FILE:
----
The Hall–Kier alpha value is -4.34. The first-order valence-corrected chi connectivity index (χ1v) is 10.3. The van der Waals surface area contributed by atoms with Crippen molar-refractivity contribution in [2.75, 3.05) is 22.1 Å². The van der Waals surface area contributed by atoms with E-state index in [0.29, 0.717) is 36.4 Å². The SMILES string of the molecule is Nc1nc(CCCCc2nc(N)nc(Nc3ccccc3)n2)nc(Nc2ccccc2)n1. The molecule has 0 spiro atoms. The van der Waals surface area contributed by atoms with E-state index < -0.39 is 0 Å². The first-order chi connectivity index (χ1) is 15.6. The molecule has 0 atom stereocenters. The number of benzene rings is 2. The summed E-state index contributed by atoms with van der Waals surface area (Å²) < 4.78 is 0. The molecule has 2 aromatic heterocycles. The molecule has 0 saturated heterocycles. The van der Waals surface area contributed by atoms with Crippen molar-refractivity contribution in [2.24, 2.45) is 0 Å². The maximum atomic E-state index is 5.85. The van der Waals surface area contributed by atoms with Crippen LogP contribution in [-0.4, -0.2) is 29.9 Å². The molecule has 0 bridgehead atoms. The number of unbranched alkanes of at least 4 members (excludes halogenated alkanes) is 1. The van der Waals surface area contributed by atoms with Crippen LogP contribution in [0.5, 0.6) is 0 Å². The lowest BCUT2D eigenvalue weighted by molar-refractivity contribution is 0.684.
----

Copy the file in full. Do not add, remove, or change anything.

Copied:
The Hall–Kier alpha value is -4.34. The first-order valence-corrected chi connectivity index (χ1v) is 10.3. The van der Waals surface area contributed by atoms with Crippen molar-refractivity contribution in [2.75, 3.05) is 22.1 Å². The van der Waals surface area contributed by atoms with E-state index in [0.29, 0.717) is 36.4 Å². The SMILES string of the molecule is Nc1nc(CCCCc2nc(N)nc(Nc3ccccc3)n2)nc(Nc2ccccc2)n1. The molecule has 0 spiro atoms. The van der Waals surface area contributed by atoms with E-state index < -0.39 is 0 Å². The first-order chi connectivity index (χ1) is 15.6. The molecule has 0 atom stereocenters. The number of benzene rings is 2. The summed E-state index contributed by atoms with van der Waals surface area (Å²) < 4.78 is 0. The molecule has 2 aromatic heterocycles. The molecule has 0 saturated heterocycles. The van der Waals surface area contributed by atoms with Crippen molar-refractivity contribution in [2.24, 2.45) is 0 Å². The maximum atomic E-state index is 5.85. The van der Waals surface area contributed by atoms with Crippen LogP contribution in [-0.4, -0.2) is 29.9 Å². The molecule has 0 bridgehead atoms. The number of unbranched alkanes of at least 4 members (excludes halogenated alkanes) is 1. The van der Waals surface area contributed by atoms with Crippen LogP contribution in [0.5, 0.6) is 0 Å². The lowest BCUT2D eigenvalue weighted by molar-refractivity contribution is 0.684.